Monday, August 27, 2012

Water - from a Coconut

Apparently there is another new health craze that I simply stumbled onto based solely on curiosity and cravings a couple of weeks ago - coconut water.
So, water can come from a coconut - yeah, so what? Everyone knows this, right? But to be honest with you I had never tried it until an impromptu and very hot trip to Whole Foods led me to the cool drink section. A huge area was consumed by various sizes, flavors, and brands of coconut water and I figured "Why not? Let's try something new."

I snagged the Vita Coco(c) coconut water with pineapple - hey, sounded like a pina colada to me! Then I grabbed the ZICO(c) pure coconut water from the "buy 1 get 1 free" pile barricading the aisle to try later.  My 3 year old toddler got a kid-focused coconut water with Clifford proudly displayed on the "juice" box by Hansen's Natural Junior Juice in "Very Berry".  Who wants to try something new alone, right?

The main claims about the benefits of coconut water are a boost in electrolytes, potassium (the good stuff in bananas), and it is comparatively lower in sugar than most sport drinks, sodas and even some fruit juices.  Go a step farther to hear claims about how this elixir from nature will alleviate kidney stones, hydrate you better than spring water, and even treat conditions ranging from hangovers to cancer.

The drive home was definitely made cooler and more flavorful by my drink of choice.  Not only did I enjoy it, I wasn't thirsty after drinking it - many extra fruity or super healthy foods tend to leave one feeling a bit dried out.

I was looking forward to chilling the extras purchased and adding them to my favorite new vice: at home smoothies.  My blender died a few years ago, and having a sleeping toddler will keep anyone away from loud appliances; but my husband discovered the blender free smoothie option at our local grocer and I have been hooked!  This summer has been crazy hot across the nation, and a wonderful discovery was the addition of straight up coconut water with smoothie mix instead of juice was a pleasant experiment.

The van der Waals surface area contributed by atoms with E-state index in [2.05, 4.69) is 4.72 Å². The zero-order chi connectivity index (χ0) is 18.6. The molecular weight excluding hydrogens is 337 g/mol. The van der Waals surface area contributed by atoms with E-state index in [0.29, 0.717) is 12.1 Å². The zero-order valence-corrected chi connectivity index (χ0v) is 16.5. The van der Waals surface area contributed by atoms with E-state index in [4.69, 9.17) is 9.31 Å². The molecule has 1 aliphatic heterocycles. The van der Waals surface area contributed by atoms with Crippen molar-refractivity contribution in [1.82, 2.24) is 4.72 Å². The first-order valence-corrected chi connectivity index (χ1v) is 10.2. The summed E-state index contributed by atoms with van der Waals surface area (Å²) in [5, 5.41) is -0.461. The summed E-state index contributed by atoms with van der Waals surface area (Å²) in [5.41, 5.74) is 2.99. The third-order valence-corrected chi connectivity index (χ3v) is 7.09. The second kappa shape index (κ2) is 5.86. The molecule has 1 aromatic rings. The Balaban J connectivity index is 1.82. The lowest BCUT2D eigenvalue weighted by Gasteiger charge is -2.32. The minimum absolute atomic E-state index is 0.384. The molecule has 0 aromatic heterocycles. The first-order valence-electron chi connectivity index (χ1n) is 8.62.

But the greatest part of this new product was part II, also brought about by my husband. He came home from work with a fresh coconut, right off the tree.  We went outside as a family, and he cracked it open with a machete.  The coconuts usually seen here in Florida are green and have been recorded causing damage when they fall.  This includes hitting cars and people, and many home owners associations require their neighborhood inhabitants keep all palm trees well groomed for safety as much as aesthetics or bugs.
Coconuts are technically the fruit of the palm tree.
We held a cup under the coconut once it was split, and collected nearly 20 oz. of clear coconut water.  It has a surprisingly sweet with a bit of nutty aftertaste.  Next, my husband carved large sections of coconut meat out of the husk and we chewed yummy chunks of raw coconut.  Very cool new experience, but it got me thinking... what did I really know about the coconut? Not much - so I decided to do a little bit of research.

A coconut first develops as a small fruit, and can fatten into the large green coconuts pictured above.  These green coconuts contain the most water.  Over time the small white tissue on the inside of the coconut, also referred to as the "meat" of the coconut, absorbs the water and fattens this tissue.  A mature coconut has a hard brown shell, has absorbed most of the water into the meat, and generally falls off the tree on its own. When the water is gone, a "flower" may form inside the fruit, but leave it too long and mature coconuts will still rot like any other produce.  Therefore, I do not suggest cracking open that blackened, slimy coconut that washed up on the beach. Ew.
The Life Cycle of a Coconut
 As for health effects on humans, I went to my trusty WebMD and gleaned this nutritional info:
It has fewer calories, less sodium, and more potassium than a sports drink. Ounce per ounce, most unflavored coconut water contains 5.45 calories, 1.3 grams sugar, 61 milligrams (mg) of potassium, and 5.45 mg of sodium compared to Gatorade, which has 6.25 calories, 1.75 grams of sugar, 3.75 mg of potassium, and 13.75 mg of sodium.
The fact is, natural stuff is often the best for your health.  Eating local produce and honey has been proven to boost immune health and have a lower carbon footprint.  Exploring the local options for fruits, and shopping for items while in season is always smart, and generally cheaper. Here in Florida, coconuts are plentiful.

For flavors and more about the products I tried visit the company sites:
For the cool life cycle photo, check out:

As a kid, we were all forced to taste new things. There is no reason, as an adult, to stop trying new flavors and textures - especially since you don't have to finish anything you don't like!


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